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Kenyan Finance Minister Resigns Following Corruption Allegations


Kenyan Finance Minister David Mwiraria has resigned his post to pave way for investigations into claims that he was involved in a procurement scam.

Mr. Mwiraria made his announcement at his offices in Nairobi and said president Mwai Kibaki had accepted his resignation.

"The allegations made against me in the media by the former permanent secretary for ethics and governance, Mr. John Githongo, which have cast serious aspersions on my character and integrity have deeply disturbed me," he said. "In order that my name be cleared and to protect the integrity of the president, the government and our country, I hereby voluntarily step aside as your minister for finance and a member of the cabinet to pave way for investigations."

Mwiraria was one of four cabinet ministers named in the so-called Anglo Leasing procurement scam, which involved the government awarding lucrative contracts to fictitious companies to print high-tech passports and build police forensic laboratories.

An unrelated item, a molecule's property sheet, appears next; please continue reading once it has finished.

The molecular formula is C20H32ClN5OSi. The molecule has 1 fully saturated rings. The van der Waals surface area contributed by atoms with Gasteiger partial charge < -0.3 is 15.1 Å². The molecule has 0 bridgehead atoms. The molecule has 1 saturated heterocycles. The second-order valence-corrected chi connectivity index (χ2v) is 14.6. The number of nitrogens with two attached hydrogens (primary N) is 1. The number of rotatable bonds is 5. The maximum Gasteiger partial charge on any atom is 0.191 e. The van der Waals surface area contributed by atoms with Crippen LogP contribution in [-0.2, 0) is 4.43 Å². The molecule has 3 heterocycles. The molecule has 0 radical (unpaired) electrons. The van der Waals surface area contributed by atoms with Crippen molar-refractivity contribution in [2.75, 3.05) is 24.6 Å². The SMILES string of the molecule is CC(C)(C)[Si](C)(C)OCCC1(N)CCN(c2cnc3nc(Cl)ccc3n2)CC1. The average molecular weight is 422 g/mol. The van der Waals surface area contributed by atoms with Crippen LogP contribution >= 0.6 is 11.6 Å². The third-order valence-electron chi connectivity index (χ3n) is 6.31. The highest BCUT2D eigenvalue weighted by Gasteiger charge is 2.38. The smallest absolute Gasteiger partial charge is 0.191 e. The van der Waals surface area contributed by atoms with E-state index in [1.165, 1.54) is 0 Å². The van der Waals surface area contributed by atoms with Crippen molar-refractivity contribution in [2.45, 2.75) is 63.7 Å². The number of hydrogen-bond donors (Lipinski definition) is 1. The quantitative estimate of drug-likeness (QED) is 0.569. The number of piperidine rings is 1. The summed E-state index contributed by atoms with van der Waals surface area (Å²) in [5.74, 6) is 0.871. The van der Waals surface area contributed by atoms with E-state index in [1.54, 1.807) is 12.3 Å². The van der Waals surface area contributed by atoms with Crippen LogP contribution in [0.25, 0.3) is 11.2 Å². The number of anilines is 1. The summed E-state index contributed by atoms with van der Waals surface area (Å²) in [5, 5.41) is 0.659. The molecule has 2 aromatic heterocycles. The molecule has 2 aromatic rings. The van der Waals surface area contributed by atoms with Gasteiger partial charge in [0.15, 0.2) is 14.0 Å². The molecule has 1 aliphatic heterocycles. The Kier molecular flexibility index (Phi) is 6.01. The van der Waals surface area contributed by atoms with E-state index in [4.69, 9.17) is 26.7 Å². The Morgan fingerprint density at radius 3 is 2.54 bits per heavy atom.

The scheme, which was prevented, could have cost the Kenyan economy around $200 million.

Details of the report on the Anglo-leasing scam compiled by former ethics and governance permanent secretary John Githongo, got prominent coverage in major western media last week. Githongo fled to London last year following threats to his life by people allegedly involved in corruption scandals he was investigating.

Mwiraria's resignation follows mounting pressure from opposition politicians, donor nations, and ordinary Kenyans for government officials accused in financial scandals to resign to pave way for independent investigations.

Earlier in the week, the World Bank held back a quarter of a million dollars worth of financial support for education and the fight against HIV/AIDS because of concerns about the Kenyan government's handling of funds.

Billow Kerrow is an opposition member of parliament who says Mwiraria's resignation was long overdue.

"In any other country this kind of scandal would make the government resign," he said. "So he is moved more by concerns about protection of the government, protection of the president. One important thing is that his action would lend credence to repeated statements by the president that he would fight corruption from the top and this has been hollow all along."

Mwiraria's resignation leaves two cabinet ministers alleged to have been involved in the Anglo-leasing scam in Mr. Kibaki's cabinet. They include Vice President Moody Awori and Energy Minister Kiraitu Murungi. The former powerful internal security minister Christopher Murungaru, who is also named in connection with the scam, was dropped from the cabinet in December last year.

Mwiraria, like the others named in the scandal, maintains his innocence and called for expeditious investigations into the matter.